"Specialist Steve Anderson was in a Humvee near Sizemore's in the column. He was in the back on the driver's side with his eyes pressed to the night-vision viewfinder on his SAW. Whenever the column stopped, which was often, everyone was expected to pile out and pull security. The first time they stopped Anderson hesitated. He didn't want to stick his legs out of the car. he had just started skydiving lessons at home before this deployment, and now, suddenly, he felt immobilized by the particular fear of being shot in the legs - he'd received a minor injury to his legs on an earlier mission. Back home he had just made his first freefall jump. It had been such a thrill. What if he got his foot shot off and could never jump again. Anderson reluctantly forced himself into the street."
    and (p430)
    "Specialist Anderson, despite his deep misgivings about coming out with the main convoy, had come through it unhurt. He was thrilled to find his skydiving buddy Sergeant Keni Thomas still alive and unhurt, but other than that he just felt emotionally spent."
    Anyone know if they are still jumping?
    On another note, I haven't seen the film yet, hope to tomorrow, how are the Pakistani soldier's who formed part of the rescue column, referred to in the film? In the book they are referred to as "Paki" this and "Paki" that. In the UK this is a derogatory racial slur, but I guess not in the States?

  6. > I'd like to think that 10 points is'nt just scraping by...
    Certainly not. I just managed 5 points on my Cat 10 jump (which was number 215!)!
    > I had about 20 sit jumps (some coached) before i did a 'big' one. I was the base, as i was the least experienced. Everyone came to me. I probably didnt know where everyone was at the time... i remmeber snippits even now - but you need to know at the time. Wave off and track was about 6000-5500 i stayed where i was and watched everyone track to their own space. I felt safe - even in the new environment.
    Sounds like a pretty safe way to do it to me.
    > I did 3 camera jumps - sit flying.
    Would have recommended something you were more familiar with first :-)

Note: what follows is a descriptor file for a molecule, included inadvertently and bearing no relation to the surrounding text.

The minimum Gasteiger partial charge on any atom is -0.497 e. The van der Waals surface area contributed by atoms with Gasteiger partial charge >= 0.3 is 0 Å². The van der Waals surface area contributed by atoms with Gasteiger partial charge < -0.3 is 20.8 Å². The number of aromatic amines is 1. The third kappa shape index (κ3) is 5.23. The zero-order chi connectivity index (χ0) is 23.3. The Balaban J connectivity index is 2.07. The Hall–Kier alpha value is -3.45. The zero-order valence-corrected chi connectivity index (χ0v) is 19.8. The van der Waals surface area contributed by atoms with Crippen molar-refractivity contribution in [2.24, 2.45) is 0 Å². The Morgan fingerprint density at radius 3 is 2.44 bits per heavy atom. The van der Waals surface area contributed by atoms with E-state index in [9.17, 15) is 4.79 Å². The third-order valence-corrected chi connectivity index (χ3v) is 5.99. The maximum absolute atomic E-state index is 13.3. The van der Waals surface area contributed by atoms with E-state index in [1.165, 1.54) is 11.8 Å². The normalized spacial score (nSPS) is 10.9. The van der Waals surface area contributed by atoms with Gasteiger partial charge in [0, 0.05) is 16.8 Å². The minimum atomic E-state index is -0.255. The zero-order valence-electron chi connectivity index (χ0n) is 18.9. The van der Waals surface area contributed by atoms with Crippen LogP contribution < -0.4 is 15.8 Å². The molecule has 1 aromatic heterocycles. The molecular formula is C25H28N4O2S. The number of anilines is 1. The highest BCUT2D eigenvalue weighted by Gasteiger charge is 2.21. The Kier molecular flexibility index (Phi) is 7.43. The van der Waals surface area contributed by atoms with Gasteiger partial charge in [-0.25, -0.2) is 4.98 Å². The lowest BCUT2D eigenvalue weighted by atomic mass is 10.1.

> It was really for my experience, rather that to actually 'film' somebody. I understand that there needs to be some 'rules' regarding when you can and cant do things... again - i felt reasonably safe - and at the end of the day - you always have to do something 'for the first time' at some point
    Indeed. It just struck me that you mentioned how the US was more progressive because skydivers without any proven relative experience are allowed to freefly together yet nothing about the relative requirements for flight recording. Probably just omitted but then again the freeflying issue is hot at the moment and there are more (and therefore more complicated) rules about freeflying than wearing a camera.
    > I jump @ Hinton - there are lots of us
    So it would seem!

  7. Phil,
    Firstly congratulations on getting your Cat. 10. I hope that with 3 AFF instructors on your four-way, they didn't make it too easy for you! :-P
    > I had a load of new jumps to my credit too: first FF / big way sit /
    How big is a big way? I find that the more jumps I do the smaller and smaller a group I want to be in, depending on who's in the group of course (although me being there is not a good start). Were you aware of where everyone was at all times? How close was the group through-out the dive and how much was it moving around? How and where did it break off?
    You say you with a group of freeflyers so I hope they were looking after you and making you aware of all this stuff, but it sounds like you had a lot going on and it's very easy to get carried away. Not trying to put a downer on all the things you've achieved but I thought I was safe in biggish groups until I had a collision and lost a helmet with camera. :-(
    > 100 jumps / CASA / tracking / tube / rodeo / camera / train / all good!
    Were you wearing the camera or was someone filming you? If you were wearing it, did you combine it with anything else like freeflying? Whereas I personally don't believe you need to be FS1 to freefly (although you should have demonstarted that one is competant at several of the skills required to achieve it) I do believe that 200 jumps is still a good guidline for strapping a camera to your head.
    Where do you jump in the UK Phil? It's probably in another thread somewhere but I don't hang around here too much. Going to the AGM?

  8. If anyone wants to see the ad:
    Hey, that's UR-67477! Sibson's (UK) Turbolet.
    If you write to the advertising guy, can you tell him it's pronounced Zen-ith not Zee-nith!